Maddie Rooney had faced Canada's Meghan Agosta earlier in Team USA's gold-medal shootout against their archrivals in Pyeongchang on Thursday. One of the most accomplished women's players in the world, Agosta scored with ease.
The second time Rooney prepared to stop Agosta's shot, she knew that she was one save from winning a championship for her country.
"I just took each player one at a time," said Rooney, 20. "When it came down to one shooter to win it, I just said, 'It's one more save, and then it's a gold medal.'"
Agosta skated in. She drew the puck back, then made a move, trying to draw open Rooney's pads. She didn't budge. Rooney made the save, then reached back to swipe the puck away from her crease and completely out of danger. She leapt in the air, hurled her stick and ran on her skates to be mobbed by her teammates.
She made one more save, and it sealed the gold medal for Team USA.
U.S. coach Robb Stauber told Rooney she would start the gold-medal game before Team USA's semifinal against Finland, against whom Rooney had a 14-save shutout. Stauber, who played 62 games in the NHL with the Los Angeles Kings and Buffalo Sabres, picked her not only because of her resilience but also because her analytical mind was made for pressure situations like an overtime shootout.
"She trusts that hockey IQ, and she's willing to figure things out on her own. That's really rare," he told the Star Tribune in December. "She understands the game, and she understands shooters. To be able to read the body language, read the stick, read the shot and then make a decision, there's no substitute for how valuable that is."
Rooney began honing those skills at 9 years old, when she caught the goaltending bug growing up in Andover, Minnesota. She played on boys' teams until she reached Andover High School, where she played two seasons with the girls' team. But Rooney felt that in order to be ready to play for the University of Minnesota-Duluth, where she committed, it was imperative that she to suit up against male players again as a senior. Rooney had a 2.84 goals-against average and a .910 save percentage in 25 games with the Andover High School boys' team.
She starred in college, especially in her 2016-17 season, when Rooney stopped the second-most saves in a single season with 1,013 in 37 games and had the fourth-highest save percentage in school history at .942. (Ironically, Laura Schuler, Minnesota-Duluth's chief recruiter at the time, coached Team Canada in Pyeongchang.)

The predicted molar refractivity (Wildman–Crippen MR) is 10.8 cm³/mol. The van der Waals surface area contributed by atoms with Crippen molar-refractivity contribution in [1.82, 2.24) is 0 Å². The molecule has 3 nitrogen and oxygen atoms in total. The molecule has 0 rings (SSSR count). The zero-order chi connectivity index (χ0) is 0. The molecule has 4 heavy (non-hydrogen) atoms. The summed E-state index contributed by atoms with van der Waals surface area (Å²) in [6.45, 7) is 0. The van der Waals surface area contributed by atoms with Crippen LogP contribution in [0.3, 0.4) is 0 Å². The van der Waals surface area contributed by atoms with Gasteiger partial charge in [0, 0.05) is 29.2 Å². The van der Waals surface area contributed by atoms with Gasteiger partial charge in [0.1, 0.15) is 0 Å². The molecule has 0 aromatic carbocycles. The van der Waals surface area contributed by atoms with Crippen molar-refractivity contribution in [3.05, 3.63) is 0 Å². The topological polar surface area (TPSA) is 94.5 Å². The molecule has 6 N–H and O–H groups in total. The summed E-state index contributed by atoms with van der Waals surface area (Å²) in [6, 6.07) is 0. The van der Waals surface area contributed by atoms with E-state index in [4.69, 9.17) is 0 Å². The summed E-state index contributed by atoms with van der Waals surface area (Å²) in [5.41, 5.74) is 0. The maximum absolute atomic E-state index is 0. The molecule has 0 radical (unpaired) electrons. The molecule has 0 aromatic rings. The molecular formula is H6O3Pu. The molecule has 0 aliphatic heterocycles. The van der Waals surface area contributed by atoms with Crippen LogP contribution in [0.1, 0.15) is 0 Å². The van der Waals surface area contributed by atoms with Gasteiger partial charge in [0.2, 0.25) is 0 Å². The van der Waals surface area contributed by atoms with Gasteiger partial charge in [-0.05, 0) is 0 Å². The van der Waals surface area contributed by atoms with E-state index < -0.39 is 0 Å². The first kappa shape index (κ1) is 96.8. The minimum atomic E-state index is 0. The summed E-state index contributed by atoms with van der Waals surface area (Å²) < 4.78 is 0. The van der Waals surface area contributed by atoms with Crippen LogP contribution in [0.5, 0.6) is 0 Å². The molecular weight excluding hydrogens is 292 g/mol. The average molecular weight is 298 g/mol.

Rooney joined the U.S. national team in 2017, and that's when her clashes with Canada began. Before the Olympics, Rooney faced Canada five times and won three times. Her two losses? They came in overtime.
One of those losses was at the Time Is Now Tour between Team USA and Canada in St. Paul in December. The winning shot was scored by Brianne Jenner in overtime, and Rebecca Johnston assisted. "I think [we had] some of those chances that we just couldn't capitalize on," Rooney said after the game, "but we'll get them next time."
Those words proved prophetic. Jenner, whose goal defeated her? Rooney made a diving stick save in the gold-medal game to rob her. Johnston, who assisted on that goal? Rooney made an incredible save on her in overtime, on a shot where Johnston began celebrating a Canadian win prematurely.
She got them next time.
We did it �� pic.twitter.com/YI6B2AZyle
- Maddie Rooney (@maddie_rooney35) February 22, 2018
Rooney also made a save in the shootout on Marie-Philip Poulin, the Canadian hockey legend who had the winning goals in Canada's two previous gold-medal wins over the Americans and had beaten her earlier in the game. Rooney positioned herself well and stoned Poulin, shocking the crowd.
Then she got Agosta. Minutes later, the U.S. players were getting their gold medals.
"[The key was] just to stay calm," Rooney said. "Whatever happens, happens. Focus on your game. If they score, bounce back."
The Americans bounced back from their preliminary loss to their archrivals to win their first gold medal since women's hockey was introduced in the Games in 1998. In doing so, the Olympic spotlight swung to focus on Rooney as she became the latest overnight sensation created by this singular event.
The U.S. men's team failed to reach the medal round as the National Hockey League's stars sat Pyeongchang out. This gold-medal victory by the U.S. has the full, unfettered attention of the sports world, and Rooney rightfully commands much of it.
"My team made it easy for me back there," she said, a gold medal hanging around her neck.